The Hateful Eight, in all its 70mm, celluloid glory, is another Quentin Tarantino experience that’s missing something. Not cinematic swagger, to be sure. Not glib humor. Not righteous anger. And not an interest in justice. The movie has all of these things, but it’s still lacking an essential element. It took me a second viewing to see what it was.
Set a few years after the Civil War, The Hateful Eight holes up in a Wyoming outpost, where a variety of characters are waiting out a raging blizzard. There is bounty hunter John Ruth (Kurt Russell) and his prisoner, Daisy Domergue (Jennifer Jason Leigh). There is Union major Marquis Warren (Samuel L. Jackson), who trades steely stares with Confederate general Sandy Smithers (Bruce Dern). There is also a bumpkin Southerner (Walton Goggins) who claims to be the nearby town’s incoming sheriff, as well as the outpost’s close-mouthed proprietor, Senor Bob (Demián Bichir). It becomes clear fairly early on, however, that some of these characters, as well as others I haven’t mentioned, might not be who they claim.
And so The Hateful Eight combines the board game Clue with Tarantino’s own, criminally claustrophobic Reservoir Dogs – especially after someone poisons the coffee, the paranoia kicks in and the blood really starts spilling. As these scorpions square off, gruesome vomit spews into faces, while other faces are blown to bits. One character relishingly relays a tale of sexual sadism (Tarantino provides visual aid in case we were having trouble picturing it). And if that isn’t enough ugliness, Tarantino’s favorite racial epithet is tossed around with a frequency and casualness that far exceeds any period authenticity. It’s all audacious, extreme and more often than not played for laughs.
Even more so than Reservoir Dogs (which had its fair share of extreme moments), The Hateful Eight essentially functions as a stage play. Part of this is due to the emphasis on dialogue and the confined setting, but the widescreen, 70mm cinematography by Robert Richardson also enhances the stage sensibility. At this width, the entire cabin can be encompassed in a single shot, so that when Maj. Warren enters the door and the camera cuts to his point of view, we can simultaneously see Tim Roth (as traveling hangman Oswaldo Mobray) in the near left corner of the screen, Dern in the middle center and Michael Madsen (as cowboy Joe Gage) in the far right. Like actors on a stage, the cast of The Hateful Eight must almost always be in character, because even if they’re not the center of attention they’re often in the frame.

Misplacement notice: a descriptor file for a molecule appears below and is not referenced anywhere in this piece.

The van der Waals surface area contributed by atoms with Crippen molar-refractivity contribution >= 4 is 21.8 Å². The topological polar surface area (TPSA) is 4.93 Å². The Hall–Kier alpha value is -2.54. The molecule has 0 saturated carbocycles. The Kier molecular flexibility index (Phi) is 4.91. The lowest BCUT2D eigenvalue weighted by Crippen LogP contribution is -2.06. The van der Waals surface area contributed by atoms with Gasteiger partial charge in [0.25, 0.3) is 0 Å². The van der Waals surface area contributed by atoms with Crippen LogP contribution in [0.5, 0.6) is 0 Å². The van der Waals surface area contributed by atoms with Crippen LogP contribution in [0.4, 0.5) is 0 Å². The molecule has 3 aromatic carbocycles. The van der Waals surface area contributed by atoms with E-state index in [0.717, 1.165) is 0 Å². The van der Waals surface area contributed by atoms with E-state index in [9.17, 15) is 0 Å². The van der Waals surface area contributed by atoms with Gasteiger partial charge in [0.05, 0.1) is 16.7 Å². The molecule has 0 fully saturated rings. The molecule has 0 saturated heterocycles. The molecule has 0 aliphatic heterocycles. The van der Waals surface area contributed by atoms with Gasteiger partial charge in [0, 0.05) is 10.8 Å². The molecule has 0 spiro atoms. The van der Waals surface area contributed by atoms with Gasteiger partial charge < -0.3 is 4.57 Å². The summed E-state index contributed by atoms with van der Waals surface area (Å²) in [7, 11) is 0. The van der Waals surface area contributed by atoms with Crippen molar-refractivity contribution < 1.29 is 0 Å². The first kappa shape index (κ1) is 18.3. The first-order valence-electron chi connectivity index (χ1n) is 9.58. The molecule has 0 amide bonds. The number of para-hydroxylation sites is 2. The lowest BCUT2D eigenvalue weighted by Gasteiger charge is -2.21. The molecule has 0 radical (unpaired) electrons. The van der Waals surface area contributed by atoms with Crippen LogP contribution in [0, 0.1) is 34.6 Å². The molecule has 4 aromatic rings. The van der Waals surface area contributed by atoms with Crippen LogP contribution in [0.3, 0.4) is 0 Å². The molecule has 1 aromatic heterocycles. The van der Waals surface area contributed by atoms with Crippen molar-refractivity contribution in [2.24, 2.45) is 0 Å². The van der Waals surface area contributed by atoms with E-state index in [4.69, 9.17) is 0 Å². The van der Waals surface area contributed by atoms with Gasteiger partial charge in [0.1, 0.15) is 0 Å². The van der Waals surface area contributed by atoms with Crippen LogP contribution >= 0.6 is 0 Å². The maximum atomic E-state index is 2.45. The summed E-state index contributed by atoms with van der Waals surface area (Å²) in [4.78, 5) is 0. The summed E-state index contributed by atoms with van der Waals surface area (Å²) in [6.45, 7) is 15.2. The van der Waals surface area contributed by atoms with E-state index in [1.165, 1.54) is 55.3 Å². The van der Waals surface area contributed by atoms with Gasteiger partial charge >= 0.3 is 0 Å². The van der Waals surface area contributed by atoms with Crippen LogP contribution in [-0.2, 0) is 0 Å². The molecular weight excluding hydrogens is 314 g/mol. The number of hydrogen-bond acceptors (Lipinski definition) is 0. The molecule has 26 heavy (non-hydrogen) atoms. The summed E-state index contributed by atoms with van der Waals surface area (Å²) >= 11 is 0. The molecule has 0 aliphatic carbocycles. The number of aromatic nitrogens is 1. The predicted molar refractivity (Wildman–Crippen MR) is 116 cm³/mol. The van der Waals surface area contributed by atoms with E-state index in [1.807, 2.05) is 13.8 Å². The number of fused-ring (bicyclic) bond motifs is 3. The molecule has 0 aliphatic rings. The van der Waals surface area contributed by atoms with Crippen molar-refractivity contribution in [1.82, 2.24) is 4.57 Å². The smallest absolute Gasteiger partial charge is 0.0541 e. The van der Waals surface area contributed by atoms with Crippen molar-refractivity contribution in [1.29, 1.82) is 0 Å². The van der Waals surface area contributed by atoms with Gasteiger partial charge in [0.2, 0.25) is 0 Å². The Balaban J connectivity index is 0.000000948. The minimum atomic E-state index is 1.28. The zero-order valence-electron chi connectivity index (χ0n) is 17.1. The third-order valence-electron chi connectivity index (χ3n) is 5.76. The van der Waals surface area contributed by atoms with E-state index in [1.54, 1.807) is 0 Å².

If only there was recognition that movie violence carries a spiritual weight as well.
There is a liveliness and unpredictability to this that makes The Hateful Eight a thrilling watch, especially in terms of the performances. While Roth and Jackson once again prove to be silky spinners of Tarantino yarns, it’s Leigh and Goggins who stand out amongst the ensemble cast. Leigh gets bonus points for being able to give Domergue a chilled fury, even as the movie seems content to use her as a literal punchline. Goggins, meanwhile, is hilarious as the weasely, would-be sheriff whose sense of justice lags far behind his sense of self-preservation.
Mobray, the hangman, is the one to first bring up the topic of justice. In reference to Domergue’s impending hanging, he discusses the difference between the justice administered by civilized society, which is overseen by the law, and “frontier justice,” which usually consists of unmediated revenge. What follows are a series of awful events that force us to ask if justice, in each case, has been served. The Hateful Eight is even visually bookended by this question. Tarantino opens his film by slowly panning down along a statue of Jesus on the cross — a symbol of unjust execution — and ends it by panning up the body of one of the most despicable characters as they’re being lynched. Are these two killings being equated? Contrasted? Does The Hateful Eight even care, or is it simply a clever aesthetic touch?
I don’t think the movie cares all that much. Most of its cinematic verve, energy and fervor are directed elsewhere – not towards seriously exploring such questions, but at making each act of hate and violence as giddily entertaining as possible. At best The Hateful Eight is a nihilistic shrug. At worst it’s an argument for auteurist vigilantism as moral high ground.
What, then, is the movie’s missing ingredient? I’d propose that a tinge of sorrow would have gone a long way toward increasing the film’s level of sophistication. If only there was some sense that movie violence is more than an intellectual toy, a tool for provocation. If only there was recognition that movie violence carries a spiritual weight as well as a titillating one. I could point to other, far greater Westerns that know this – the Coen Brothers’ True Grit, Paul Newman’s Hombre, John Ford’s The Searchers – but the truth is that the best Tarantino movies acknowledge this too. Sorrow can be felt in the way Harvey Keitel cradles a dying Tim Roth in Reservoir Dogs. You see it in Uma Thurman’s dead eyes in Pulp Fiction. Sorrow is all over Robert Forster’s face in Jackie Brown. And it can be heard in the clanging shackles of Django Unchained. But it’s nowhere to be found in The Hateful Eight. Here, even the screams are gleeful.